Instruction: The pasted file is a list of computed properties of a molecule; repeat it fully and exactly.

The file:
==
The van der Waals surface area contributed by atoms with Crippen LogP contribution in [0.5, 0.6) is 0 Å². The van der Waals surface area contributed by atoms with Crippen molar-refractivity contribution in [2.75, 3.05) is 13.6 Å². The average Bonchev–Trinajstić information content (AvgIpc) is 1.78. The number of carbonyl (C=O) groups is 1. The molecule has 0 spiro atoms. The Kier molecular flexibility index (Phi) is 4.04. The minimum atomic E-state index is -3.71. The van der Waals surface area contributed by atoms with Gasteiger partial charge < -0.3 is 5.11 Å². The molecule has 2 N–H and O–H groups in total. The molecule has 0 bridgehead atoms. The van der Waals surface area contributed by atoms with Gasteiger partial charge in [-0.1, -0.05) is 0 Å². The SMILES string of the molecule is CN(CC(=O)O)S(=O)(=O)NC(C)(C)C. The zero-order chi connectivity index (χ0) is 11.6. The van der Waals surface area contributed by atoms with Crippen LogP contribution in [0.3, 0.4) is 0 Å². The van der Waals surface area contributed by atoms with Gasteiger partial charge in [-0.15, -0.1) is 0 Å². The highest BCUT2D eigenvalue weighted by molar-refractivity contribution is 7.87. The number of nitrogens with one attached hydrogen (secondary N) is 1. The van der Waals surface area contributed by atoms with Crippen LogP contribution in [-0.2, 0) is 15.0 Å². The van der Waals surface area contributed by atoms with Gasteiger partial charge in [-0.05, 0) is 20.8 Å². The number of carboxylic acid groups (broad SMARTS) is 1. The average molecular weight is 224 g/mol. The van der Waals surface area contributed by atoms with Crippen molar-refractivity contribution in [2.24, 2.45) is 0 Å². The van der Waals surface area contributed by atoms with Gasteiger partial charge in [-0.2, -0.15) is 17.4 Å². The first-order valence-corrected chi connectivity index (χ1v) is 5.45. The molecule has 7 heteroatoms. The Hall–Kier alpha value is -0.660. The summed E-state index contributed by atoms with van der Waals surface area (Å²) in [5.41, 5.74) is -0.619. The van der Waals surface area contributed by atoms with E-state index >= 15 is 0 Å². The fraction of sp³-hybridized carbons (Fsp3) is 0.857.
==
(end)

The van der Waals surface area contributed by atoms with Crippen LogP contribution in [0.5, 0.6) is 0 Å². The van der Waals surface area contributed by atoms with Crippen molar-refractivity contribution in [2.75, 3.05) is 13.6 Å². The average Bonchev–Trinajstić information content (AvgIpc) is 1.78. The number of carbonyl (C=O) groups is 1. The molecule has 0 spiro atoms. The Kier molecular flexibility index (Phi) is 4.04. The minimum atomic E-state index is -3.71. The van der Waals surface area contributed by atoms with Gasteiger partial charge < -0.3 is 5.11 Å². The molecule has 2 N–H and O–H groups in total. The molecule has 0 bridgehead atoms. The van der Waals surface area contributed by atoms with Gasteiger partial charge in [-0.1, -0.05) is 0 Å². The SMILES string of the molecule is CN(CC(=O)O)S(=O)(=O)NC(C)(C)C. The zero-order chi connectivity index (χ0) is 11.6. The van der Waals surface area contributed by atoms with Crippen LogP contribution in [0.3, 0.4) is 0 Å². The van der Waals surface area contributed by atoms with Gasteiger partial charge in [-0.15, -0.1) is 0 Å². The highest BCUT2D eigenvalue weighted by molar-refractivity contribution is 7.87. The number of nitrogens with one attached hydrogen (secondary N) is 1. The van der Waals surface area contributed by atoms with Crippen LogP contribution in [-0.2, 0) is 15.0 Å². The van der Waals surface area contributed by atoms with Gasteiger partial charge in [-0.05, 0) is 20.8 Å². The number of carboxylic acid groups (broad SMARTS) is 1. The average molecular weight is 224 g/mol. The van der Waals surface area contributed by atoms with Crippen molar-refractivity contribution in [2.24, 2.45) is 0 Å². The van der Waals surface area contributed by atoms with Gasteiger partial charge in [-0.2, -0.15) is 17.4 Å². The first-order valence-corrected chi connectivity index (χ1v) is 5.45. The molecule has 7 heteroatoms. The Hall–Kier alpha value is -0.660. The summed E-state index contributed by atoms with van der Waals surface area (Å²) in [5.41, 5.74) is -0.619. The van der Waals surface area contributed by atoms with E-state index >= 15 is 0 Å². The fraction of sp³-hybridized carbons (Fsp3) is 0.857.